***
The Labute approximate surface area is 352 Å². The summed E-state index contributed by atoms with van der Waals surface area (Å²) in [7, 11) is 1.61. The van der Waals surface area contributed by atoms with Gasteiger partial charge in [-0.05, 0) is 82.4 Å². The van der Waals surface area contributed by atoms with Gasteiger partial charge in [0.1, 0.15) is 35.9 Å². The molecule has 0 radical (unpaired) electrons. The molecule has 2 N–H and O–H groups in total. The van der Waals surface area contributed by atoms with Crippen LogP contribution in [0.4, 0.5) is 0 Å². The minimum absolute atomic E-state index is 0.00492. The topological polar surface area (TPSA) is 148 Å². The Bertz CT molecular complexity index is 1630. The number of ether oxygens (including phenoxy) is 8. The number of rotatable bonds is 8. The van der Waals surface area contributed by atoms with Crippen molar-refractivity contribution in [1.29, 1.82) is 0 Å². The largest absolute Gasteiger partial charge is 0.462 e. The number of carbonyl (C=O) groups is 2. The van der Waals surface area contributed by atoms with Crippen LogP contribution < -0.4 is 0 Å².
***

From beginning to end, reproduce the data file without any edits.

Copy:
The Labute approximate surface area is 352 Å². The summed E-state index contributed by atoms with van der Waals surface area (Å²) in [7, 11) is 1.61. The van der Waals surface area contributed by atoms with Gasteiger partial charge in [-0.05, 0) is 82.4 Å². The van der Waals surface area contributed by atoms with Gasteiger partial charge in [0.1, 0.15) is 35.9 Å². The molecule has 0 radical (unpaired) electrons. The molecule has 2 N–H and O–H groups in total. The van der Waals surface area contributed by atoms with Crippen LogP contribution in [0.4, 0.5) is 0 Å². The minimum absolute atomic E-state index is 0.00492. The topological polar surface area (TPSA) is 148 Å². The Bertz CT molecular complexity index is 1630. The number of ether oxygens (including phenoxy) is 8. The number of rotatable bonds is 8. The van der Waals surface area contributed by atoms with Crippen molar-refractivity contribution in [1.29, 1.82) is 0 Å². The largest absolute Gasteiger partial charge is 0.462 e. The number of carbonyl (C=O) groups is 2. The van der Waals surface area contributed by atoms with Crippen LogP contribution < -0.4 is 0 Å².